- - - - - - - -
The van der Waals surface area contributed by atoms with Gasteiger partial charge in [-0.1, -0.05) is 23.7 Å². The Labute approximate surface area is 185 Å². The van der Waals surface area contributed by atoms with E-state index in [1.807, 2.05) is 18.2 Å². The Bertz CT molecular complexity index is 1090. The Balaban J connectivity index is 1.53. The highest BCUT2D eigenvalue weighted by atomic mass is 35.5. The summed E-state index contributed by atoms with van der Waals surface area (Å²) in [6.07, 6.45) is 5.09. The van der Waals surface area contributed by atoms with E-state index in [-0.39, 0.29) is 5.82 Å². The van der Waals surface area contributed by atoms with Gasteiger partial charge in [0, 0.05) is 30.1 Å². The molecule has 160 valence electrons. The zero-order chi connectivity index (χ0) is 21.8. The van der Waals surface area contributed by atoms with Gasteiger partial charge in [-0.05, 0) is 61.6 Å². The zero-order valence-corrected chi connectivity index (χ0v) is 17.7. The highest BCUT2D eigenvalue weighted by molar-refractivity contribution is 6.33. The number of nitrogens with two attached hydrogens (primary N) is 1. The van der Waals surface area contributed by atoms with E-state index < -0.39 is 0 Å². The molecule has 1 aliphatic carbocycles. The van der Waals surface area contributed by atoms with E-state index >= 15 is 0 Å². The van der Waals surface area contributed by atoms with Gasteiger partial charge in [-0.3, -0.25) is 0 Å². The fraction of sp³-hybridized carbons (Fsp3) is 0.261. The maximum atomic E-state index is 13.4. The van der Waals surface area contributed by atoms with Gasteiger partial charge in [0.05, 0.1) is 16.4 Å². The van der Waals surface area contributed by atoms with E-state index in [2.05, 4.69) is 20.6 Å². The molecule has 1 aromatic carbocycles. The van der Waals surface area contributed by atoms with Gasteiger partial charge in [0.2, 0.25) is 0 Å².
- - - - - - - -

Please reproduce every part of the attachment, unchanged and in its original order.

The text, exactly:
The van der Waals surface area contributed by atoms with Gasteiger partial charge in [-0.1, -0.05) is 23.7 Å². The Labute approximate surface area is 185 Å². The van der Waals surface area contributed by atoms with E-state index in [1.807, 2.05) is 18.2 Å². The Bertz CT molecular complexity index is 1090. The Balaban J connectivity index is 1.53. The highest BCUT2D eigenvalue weighted by atomic mass is 35.5. The summed E-state index contributed by atoms with van der Waals surface area (Å²) in [6.07, 6.45) is 5.09. The van der Waals surface area contributed by atoms with E-state index in [-0.39, 0.29) is 5.82 Å². The van der Waals surface area contributed by atoms with Gasteiger partial charge in [0, 0.05) is 30.1 Å². The molecule has 160 valence electrons. The zero-order chi connectivity index (χ0) is 21.8. The van der Waals surface area contributed by atoms with Gasteiger partial charge in [-0.05, 0) is 61.6 Å². The zero-order valence-corrected chi connectivity index (χ0v) is 17.7. The highest BCUT2D eigenvalue weighted by molar-refractivity contribution is 6.33. The number of nitrogens with two attached hydrogens (primary N) is 1. The van der Waals surface area contributed by atoms with E-state index < -0.39 is 0 Å². The molecule has 1 aliphatic carbocycles. The van der Waals surface area contributed by atoms with E-state index >= 15 is 0 Å². The van der Waals surface area contributed by atoms with Gasteiger partial charge in [-0.3, -0.25) is 0 Å². The fraction of sp³-hybridized carbons (Fsp3) is 0.261. The maximum atomic E-state index is 13.4. The van der Waals surface area contributed by atoms with Gasteiger partial charge in [0.05, 0.1) is 16.4 Å². The van der Waals surface area contributed by atoms with E-state index in [2.05, 4.69) is 20.6 Å². The molecule has 1 aromatic carbocycles. The van der Waals surface area contributed by atoms with Gasteiger partial charge in [0.2, 0.25) is 0 Å².